Are physical experiences under threat from digital alternatives?

Digital experiences exploded during the pandemic as we turned to home entertainment to escape the humdrum of lockdown life. Now as we re-open, the question is, are they here to stay?
Ellen Wilkinson
June 2021

Is this real life, or is this just fantasy?

Truth is, it can be hard to tell these days. During the pandemic, day trips gave way to Netflix, Nintendo, and a lot more sitting on the sofa than many of us would have liked. At the same time, physical experiences at theme parks, zoos, museums, and other popular entertainment venues suffered as lockdown[s] put a sharp end to leisure activities.

Let's put that in context. A Wells Fargo Securities forecast predicts that Disney’s global theme park attendance will decline by a combined 148 million guests in fiscal years 2020 and 2021. The two-year loss nearly equals Disney’s 155.2 million international attendance in the fiscal year 2019. Elsewhere, multiple lockdowns have placed zoos around the world in a precarious financial position. The London Zoological Society stands to lose £20 million in revenue this year as delayed reopening and a reduced guest capacity heavily impact guest numbers.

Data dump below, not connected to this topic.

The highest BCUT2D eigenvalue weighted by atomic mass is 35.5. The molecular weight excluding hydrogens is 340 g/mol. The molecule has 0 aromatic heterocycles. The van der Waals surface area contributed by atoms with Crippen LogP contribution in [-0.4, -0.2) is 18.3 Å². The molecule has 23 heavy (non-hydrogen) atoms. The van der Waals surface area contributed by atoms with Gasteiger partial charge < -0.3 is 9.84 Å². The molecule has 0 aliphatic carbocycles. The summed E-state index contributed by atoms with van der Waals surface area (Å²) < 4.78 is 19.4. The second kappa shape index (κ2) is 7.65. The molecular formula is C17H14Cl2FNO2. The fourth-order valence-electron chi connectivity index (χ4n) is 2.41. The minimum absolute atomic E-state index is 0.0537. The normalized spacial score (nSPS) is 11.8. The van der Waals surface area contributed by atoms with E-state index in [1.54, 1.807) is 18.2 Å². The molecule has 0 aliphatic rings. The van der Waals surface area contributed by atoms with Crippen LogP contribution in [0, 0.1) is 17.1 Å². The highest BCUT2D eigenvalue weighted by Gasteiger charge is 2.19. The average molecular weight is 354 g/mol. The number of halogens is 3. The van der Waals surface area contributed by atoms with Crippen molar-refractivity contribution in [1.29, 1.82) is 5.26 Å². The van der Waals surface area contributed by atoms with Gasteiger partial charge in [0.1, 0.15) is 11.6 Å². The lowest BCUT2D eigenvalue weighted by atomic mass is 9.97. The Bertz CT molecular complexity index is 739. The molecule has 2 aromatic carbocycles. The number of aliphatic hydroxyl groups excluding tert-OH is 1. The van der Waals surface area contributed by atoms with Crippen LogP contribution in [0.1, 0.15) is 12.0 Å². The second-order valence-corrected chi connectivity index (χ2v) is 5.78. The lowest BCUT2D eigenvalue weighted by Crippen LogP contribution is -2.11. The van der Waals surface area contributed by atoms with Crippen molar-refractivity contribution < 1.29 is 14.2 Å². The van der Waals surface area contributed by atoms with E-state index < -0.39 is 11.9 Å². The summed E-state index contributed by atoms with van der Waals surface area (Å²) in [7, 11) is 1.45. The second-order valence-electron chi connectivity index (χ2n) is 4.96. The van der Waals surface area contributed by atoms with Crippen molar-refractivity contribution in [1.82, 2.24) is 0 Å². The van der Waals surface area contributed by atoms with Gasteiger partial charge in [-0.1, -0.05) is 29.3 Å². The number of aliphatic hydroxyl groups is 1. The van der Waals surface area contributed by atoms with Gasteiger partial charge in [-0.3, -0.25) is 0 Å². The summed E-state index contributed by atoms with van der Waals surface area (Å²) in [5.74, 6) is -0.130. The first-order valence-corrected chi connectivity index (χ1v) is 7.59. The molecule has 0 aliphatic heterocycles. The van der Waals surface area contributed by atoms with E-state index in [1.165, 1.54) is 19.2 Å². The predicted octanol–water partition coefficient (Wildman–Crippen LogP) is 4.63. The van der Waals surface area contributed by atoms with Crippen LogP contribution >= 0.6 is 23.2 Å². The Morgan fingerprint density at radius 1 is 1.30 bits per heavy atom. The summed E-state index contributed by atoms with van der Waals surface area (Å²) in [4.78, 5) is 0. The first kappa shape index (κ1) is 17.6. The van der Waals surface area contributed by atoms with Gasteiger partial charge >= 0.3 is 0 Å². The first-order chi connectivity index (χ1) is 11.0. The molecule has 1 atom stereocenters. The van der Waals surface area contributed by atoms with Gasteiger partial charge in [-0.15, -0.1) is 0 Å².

However, as attractions struggled, new forms of virtual entertainment have thrived. In 2020 alone, Netflix added 36 million new subscribers to its roster, and we’ve all heard the stories of Zoom’s explosive growth; sales of the video conferencing platform increased by a staggering 326% to $2.6bn in 2020.

Now that we’re in the final phases of re-opening, the question that remains is how will physical entertainment co-exist with new digital formats in the future? Are people likely to turn down trips to attractions in favour of a night of immersive video gaming and are physical experiences under threat? 

A changing landscape

The pandemic accelerated the adoption of digital solutions as everyone from our kids to our grandparents utilised online tools to connect, communicate and escape the humdrum of lockdown life. But this isn’t an entirely new phenomenon; customer expectations have been evolving for years.